Men and Stacks (2013: p180) note that leadership development enhances leadership quality and has traditionally focused on the development of individual attitudes and abilities, while also arguing that different personality characteristics and traits may either hinder or help leadership development and effectiveness. In addition, Day et al. (2014: p70) link leadership development the nature and quality of leadership development programs, individual learning characteristics, and genuine support for change in behavior from supervisors. Moreover, personal characteristics like high achievement drive, motivation to learn, and personality traits have been associated with successful leadership development. Lowe et al. (2013: p74) identify these personality traits as self-monitoring, internal locus of control, and openness to experience. Among some of the essential concepts identified in leadership development include experiential learning, self-efficacy, visioning, and attitude, which are critical for roles across different organizations (Hurd, 2014: p236). This paper will seek to investigate different concepts of leadership development, including leadership styles and behaviors, cultural influences in leadership development, the process of selecting and developing potential leaders. In essence, the paper will explore the different aspects involved in the process of leadership development.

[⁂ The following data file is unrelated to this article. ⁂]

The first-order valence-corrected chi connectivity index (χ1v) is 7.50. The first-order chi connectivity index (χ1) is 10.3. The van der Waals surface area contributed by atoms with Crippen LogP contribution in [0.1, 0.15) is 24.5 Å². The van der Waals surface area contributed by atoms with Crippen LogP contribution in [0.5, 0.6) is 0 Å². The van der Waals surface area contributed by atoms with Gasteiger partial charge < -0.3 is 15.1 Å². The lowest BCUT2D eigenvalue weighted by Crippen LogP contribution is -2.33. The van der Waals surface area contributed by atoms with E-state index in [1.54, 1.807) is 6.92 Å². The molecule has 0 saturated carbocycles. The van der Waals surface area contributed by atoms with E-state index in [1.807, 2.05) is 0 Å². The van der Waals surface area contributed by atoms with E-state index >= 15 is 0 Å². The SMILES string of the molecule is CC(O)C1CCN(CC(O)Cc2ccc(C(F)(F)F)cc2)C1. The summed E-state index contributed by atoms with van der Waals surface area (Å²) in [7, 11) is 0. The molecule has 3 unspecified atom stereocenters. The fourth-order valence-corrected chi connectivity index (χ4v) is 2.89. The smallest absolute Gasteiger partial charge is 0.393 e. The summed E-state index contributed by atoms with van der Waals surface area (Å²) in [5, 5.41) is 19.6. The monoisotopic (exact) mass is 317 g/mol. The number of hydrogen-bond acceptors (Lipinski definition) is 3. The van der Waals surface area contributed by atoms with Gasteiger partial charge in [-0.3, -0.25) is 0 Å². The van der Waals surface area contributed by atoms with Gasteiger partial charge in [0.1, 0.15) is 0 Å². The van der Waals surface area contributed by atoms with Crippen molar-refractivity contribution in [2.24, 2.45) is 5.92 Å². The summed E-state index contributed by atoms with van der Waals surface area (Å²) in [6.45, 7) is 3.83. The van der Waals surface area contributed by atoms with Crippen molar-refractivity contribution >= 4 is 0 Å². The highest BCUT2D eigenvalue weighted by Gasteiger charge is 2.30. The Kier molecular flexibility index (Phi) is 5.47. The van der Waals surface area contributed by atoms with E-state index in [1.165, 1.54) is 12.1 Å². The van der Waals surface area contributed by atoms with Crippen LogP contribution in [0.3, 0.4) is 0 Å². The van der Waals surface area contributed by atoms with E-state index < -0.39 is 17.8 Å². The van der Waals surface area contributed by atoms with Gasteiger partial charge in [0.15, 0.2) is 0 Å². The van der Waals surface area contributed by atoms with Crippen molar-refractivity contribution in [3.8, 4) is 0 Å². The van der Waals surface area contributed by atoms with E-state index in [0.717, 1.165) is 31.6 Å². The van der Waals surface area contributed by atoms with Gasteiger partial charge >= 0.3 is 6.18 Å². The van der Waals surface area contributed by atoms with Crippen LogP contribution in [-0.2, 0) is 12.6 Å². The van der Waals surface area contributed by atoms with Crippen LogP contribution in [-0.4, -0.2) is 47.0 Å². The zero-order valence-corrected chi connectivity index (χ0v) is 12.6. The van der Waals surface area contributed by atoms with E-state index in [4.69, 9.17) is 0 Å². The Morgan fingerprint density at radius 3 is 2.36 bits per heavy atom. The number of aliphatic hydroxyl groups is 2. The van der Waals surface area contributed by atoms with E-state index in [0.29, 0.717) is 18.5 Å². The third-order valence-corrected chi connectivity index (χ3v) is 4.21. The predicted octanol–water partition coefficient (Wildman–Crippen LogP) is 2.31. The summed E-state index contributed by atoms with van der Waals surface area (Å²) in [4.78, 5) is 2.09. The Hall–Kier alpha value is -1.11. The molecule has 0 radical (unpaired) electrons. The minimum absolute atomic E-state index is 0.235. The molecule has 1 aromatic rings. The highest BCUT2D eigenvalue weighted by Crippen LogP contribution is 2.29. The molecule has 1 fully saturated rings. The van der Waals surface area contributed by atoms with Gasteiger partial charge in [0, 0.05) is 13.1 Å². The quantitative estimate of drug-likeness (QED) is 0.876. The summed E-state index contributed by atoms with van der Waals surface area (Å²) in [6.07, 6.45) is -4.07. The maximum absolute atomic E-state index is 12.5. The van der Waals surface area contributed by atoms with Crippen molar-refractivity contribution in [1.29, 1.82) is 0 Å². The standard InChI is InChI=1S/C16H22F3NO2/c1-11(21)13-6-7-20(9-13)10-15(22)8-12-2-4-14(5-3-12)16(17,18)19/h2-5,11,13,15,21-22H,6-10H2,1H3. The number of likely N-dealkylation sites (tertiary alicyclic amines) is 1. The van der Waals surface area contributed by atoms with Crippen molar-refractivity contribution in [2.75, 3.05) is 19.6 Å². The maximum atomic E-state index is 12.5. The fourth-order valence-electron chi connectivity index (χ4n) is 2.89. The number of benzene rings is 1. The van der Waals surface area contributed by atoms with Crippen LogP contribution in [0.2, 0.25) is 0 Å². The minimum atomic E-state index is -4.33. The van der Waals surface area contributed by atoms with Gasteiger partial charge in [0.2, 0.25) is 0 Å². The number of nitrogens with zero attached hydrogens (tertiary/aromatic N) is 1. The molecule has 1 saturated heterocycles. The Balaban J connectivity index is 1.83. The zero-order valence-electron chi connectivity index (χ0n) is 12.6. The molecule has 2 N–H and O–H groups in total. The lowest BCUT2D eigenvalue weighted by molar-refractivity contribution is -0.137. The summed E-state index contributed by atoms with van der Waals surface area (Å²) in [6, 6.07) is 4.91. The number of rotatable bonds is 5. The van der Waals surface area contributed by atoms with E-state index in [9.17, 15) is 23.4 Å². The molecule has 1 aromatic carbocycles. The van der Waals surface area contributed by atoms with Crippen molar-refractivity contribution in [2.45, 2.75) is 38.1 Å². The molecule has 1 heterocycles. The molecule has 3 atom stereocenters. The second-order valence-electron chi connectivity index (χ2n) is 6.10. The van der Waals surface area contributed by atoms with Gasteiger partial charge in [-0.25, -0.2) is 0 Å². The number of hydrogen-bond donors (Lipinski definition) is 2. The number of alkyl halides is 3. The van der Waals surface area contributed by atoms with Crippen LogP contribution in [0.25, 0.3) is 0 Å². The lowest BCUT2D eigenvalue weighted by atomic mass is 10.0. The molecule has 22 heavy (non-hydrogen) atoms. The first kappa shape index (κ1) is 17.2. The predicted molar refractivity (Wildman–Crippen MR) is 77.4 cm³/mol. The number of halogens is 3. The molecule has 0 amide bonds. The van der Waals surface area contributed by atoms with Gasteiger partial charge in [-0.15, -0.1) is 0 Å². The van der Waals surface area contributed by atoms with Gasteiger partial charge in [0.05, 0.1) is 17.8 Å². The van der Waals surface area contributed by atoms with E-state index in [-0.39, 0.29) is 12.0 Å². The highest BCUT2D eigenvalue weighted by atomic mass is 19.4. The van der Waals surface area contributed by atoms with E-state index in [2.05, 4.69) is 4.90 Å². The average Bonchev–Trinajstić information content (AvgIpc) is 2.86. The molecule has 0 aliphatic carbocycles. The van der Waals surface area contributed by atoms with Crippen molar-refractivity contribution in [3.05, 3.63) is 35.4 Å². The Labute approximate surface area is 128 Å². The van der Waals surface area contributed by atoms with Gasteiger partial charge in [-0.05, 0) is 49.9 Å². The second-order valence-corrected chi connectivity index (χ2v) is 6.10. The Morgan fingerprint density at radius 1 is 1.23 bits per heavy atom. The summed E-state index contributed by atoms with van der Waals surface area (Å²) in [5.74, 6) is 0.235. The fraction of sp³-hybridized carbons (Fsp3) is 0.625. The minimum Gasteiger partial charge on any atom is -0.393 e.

Research Question
What are the most important concepts in leadership development that determine the leadership failure in an organization?
2. Methodology